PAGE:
For this week the Weekly Photo Challenge theme is good old H2O. As a landscape photographer water is the prevailing theme in many of my photographs. When looking through my photos trying to decide which photos to include in this post it appears that roughly three quarters of my photos contain water in one form or another.
Here are a few wet examples, followed by a few tips for making your own watery photos.
Rocky Gorge along the Swift River In Albany, NH never disappoints. Even with the lowest flow I’ve ever seen here it’s still a great waterfall.
Unnamed pond, White Mountain National Forest, New Hampshire.
Mist and Mirrors. Even when with its summit mostly shrouded in morning mist the profile of Mt Chocorua is unmistakable. Arguably the most recognizable mountain in New Hampshire, Chocorua is a favorite stop on my way north.
Sunrise over Nubble Light in York, Maine. The sun is just peeking over the clouds on the distant horizon and the rolling surf is crashing over the rocks at my feet.
Tips for photographing the wet stuff.
1 ~ First and foremost, use a good quality circular polarizing filter, or CPL. If you only ever buy one filter make sure the CPL is it. It’s the one filter that cannot be duplicated digitally. They’re great for reducing or eliminating unwanted glare and reflections from wet rocks, leaves, and the surface of the water, thus allowing you to see through the surface of the water to what’s on the bottom.
2 ~ Don’t be afraid of a little rain. Most camera, whether they are listed as “weather sealed” or not are quite capable of withstanding a sprinkle or two. I always carry a small pack towel in my camera bag on the days I venture out when theres wain in the forecast.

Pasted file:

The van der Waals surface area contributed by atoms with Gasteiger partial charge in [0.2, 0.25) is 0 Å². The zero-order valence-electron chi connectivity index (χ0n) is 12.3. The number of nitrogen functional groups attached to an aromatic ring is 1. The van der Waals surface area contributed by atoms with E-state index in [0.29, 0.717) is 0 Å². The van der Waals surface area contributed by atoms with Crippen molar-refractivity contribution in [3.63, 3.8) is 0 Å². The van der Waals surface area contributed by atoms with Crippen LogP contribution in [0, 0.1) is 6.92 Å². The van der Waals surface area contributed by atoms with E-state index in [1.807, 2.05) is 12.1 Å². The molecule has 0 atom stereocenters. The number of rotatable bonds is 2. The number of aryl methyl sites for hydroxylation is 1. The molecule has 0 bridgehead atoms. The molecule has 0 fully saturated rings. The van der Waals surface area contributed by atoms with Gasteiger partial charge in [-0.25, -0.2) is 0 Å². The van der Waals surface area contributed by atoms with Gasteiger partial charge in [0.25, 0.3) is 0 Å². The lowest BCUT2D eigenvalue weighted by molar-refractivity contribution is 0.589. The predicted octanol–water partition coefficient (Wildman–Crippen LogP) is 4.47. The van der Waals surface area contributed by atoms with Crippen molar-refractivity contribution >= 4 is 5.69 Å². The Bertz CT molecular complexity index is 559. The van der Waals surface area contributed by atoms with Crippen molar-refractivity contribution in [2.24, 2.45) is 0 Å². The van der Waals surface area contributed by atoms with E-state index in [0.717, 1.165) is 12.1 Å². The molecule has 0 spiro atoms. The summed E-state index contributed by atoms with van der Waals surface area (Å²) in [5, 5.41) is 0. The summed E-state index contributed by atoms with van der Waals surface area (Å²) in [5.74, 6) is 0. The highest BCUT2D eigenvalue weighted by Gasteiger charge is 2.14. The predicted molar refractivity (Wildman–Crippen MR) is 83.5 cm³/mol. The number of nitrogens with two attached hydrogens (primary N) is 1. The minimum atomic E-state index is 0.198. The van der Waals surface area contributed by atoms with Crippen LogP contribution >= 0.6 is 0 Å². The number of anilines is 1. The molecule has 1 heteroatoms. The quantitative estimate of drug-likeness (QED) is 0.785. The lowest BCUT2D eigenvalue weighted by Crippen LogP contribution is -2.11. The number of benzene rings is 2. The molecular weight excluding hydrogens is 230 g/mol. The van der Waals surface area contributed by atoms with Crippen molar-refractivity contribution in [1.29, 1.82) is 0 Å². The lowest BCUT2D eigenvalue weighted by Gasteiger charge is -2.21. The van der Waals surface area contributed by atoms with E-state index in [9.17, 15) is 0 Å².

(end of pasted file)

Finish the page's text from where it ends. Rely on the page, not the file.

Speaking of towels, dab don’t wipe the water off of your camera. Wiping could force the water into places that won’t make the camera happy.
3 ~ If it’s raining out use a lens hood to help keep raindrops from landing on the front element of your lens. Even when using a lens hood you should check the front element often and carry a clean microfiber lens cloth to wipe away any raindrops.
4 ~ When photographing water in its frozen form be sure to acclimate your camera slowly when you bring it inside after being out in the cold. The condensation that can form on, even worse in your camera again won’t make your camera very happy. I use two methods to deal with this. One is to put your camera in a large ziplock bag. Force as much air as possible out of the bag before sealing it. This way condensation will form on the outside of the bag, not your camera. The second is to simply put your camera in your camera bag and close it up, this is the method I use most. The padding on the camera bags act as insulation allowing the camera to slowly acclimate. Of course take your memory card out before hand so you do’t have to wait to upload your masterpieces.
Note: Tip #4 also applies to taking your camera from an air conditioned space out into hot humid weather.